Dominion reviews Millstone glitches

Waterford - A recurring electrical problem at the Unit 2 reactor at Millstone Power Station will be fixed by installing a long-term uninterruptible power supply by the end of March.

In a quarterly report on Millstone operations, Donald Jackson, one of the Nuclear Regulatory Commission's Region 1 branch chiefs and a supervisor of Millstone's resident inspectors, noted four instances of technical problems that yielded "green" findings, which are considered "more than minor" but of low safety significance.

All four incidents were preventable, Jackson found, but Millstone owner Dominion Nuclear Connecticut took appropriate measures to address the problems. Two were labeled "non-cited" violations, meaning they are "very low" in safety significance and were entered into the company's corrective action program.

On Nov. 15, Dominion declared an "unusual event" when the Unit 2 reactor's control room annunciators lost power for 21 minutes. Annunciators are overhead panels that light up to warn when a system or component is removed from service or has a potential problem.

Other backup monitoring measures were working, but the power loss meant control room operators had to be that much more vigilant until the system was working properly again, said NRC spokesman Neil Sheehan.

An "unusual event" is declared when there is something atypical happening that has the potential to degrade safety. Jackson noted, however, that in this and the three other findings, there never was any threat to the public and safety was never compromised.

Upon review, Dominion acknowledged that two electrical buses were known to cycle on and off repeatedly whenever a disturbance on the electrical grid affects incoming power, and that minor fixes had not solved the problem.

Jackson and Dominion spokesman Ken Holt said a battery-backed-up power supply will be installed to prevent outside disturbances from interrupting power at the station by the end of March.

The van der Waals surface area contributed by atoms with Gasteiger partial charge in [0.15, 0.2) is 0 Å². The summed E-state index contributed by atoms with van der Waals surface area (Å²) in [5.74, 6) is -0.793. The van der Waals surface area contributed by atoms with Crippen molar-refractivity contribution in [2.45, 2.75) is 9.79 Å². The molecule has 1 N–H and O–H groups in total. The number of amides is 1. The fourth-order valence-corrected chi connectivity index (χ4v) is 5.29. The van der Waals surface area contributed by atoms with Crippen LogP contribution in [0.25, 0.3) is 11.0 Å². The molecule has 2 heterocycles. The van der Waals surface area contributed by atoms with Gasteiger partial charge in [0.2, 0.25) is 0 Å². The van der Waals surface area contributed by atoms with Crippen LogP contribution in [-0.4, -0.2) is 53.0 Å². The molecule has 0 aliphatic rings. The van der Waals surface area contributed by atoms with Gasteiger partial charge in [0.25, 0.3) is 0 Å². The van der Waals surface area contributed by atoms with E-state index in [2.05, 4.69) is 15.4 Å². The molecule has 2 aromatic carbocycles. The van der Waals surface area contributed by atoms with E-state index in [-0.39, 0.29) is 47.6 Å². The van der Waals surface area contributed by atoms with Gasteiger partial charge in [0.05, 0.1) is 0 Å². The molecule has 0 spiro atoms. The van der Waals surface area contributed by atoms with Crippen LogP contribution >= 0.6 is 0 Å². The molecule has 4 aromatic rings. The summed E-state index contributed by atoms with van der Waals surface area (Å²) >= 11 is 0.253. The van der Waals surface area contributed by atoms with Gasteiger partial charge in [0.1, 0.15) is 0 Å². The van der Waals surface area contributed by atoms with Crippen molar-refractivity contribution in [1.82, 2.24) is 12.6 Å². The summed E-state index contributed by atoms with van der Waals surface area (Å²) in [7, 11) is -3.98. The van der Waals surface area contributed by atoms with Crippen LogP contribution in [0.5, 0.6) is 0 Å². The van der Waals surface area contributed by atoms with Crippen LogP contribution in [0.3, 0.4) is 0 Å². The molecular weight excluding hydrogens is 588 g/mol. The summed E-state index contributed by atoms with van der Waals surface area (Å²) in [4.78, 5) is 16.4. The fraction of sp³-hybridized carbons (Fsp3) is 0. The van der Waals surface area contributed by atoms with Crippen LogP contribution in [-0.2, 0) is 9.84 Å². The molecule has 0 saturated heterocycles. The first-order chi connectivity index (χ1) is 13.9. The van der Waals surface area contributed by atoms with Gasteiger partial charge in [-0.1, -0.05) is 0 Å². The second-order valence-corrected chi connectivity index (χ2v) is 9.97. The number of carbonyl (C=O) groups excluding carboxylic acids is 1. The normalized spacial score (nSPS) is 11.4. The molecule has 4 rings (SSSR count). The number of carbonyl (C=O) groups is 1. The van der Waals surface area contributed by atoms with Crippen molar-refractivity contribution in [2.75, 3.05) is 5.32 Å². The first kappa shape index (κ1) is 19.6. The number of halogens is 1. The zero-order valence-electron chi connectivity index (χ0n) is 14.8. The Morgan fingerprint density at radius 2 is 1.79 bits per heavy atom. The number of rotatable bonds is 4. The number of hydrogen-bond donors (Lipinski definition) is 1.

"Although these findings are of low safety significance," Holt said, referring to all four, "we take them all very seriously and we are working to correct them as quickly as we can, if we have not already implemented a fix."

The other problems and corrective actions included:

• On Nov. 15, a handful of temperature-measuring devices in a cooling monitoring system were not properly calibrated because of an inadequate procedure that had been in place since 1997. Other devices did operate properly, however, and Dominion has since revised its procedures.

• On Oct. 10, in preparation for defueling the reactor, a reactor vessel vent did not work properly because a manual valve had been positioned incorrectly, so water backed up instead of draining properly. As soon as operators discovered the mistake they corrected it, Jackson said.

• On Oct. 6, installation of a rain guard on a transformer accidentally led to a power surge that could have caused an automatic shutdown, so the Unit 2 reactor was shut down manually. Jackson determined that Dominion failed to conduct reviews that would have added precautions and led to postponement of the work until the reactor was offline for refueling.

Dominion is addressing the situation through its corrective action program.


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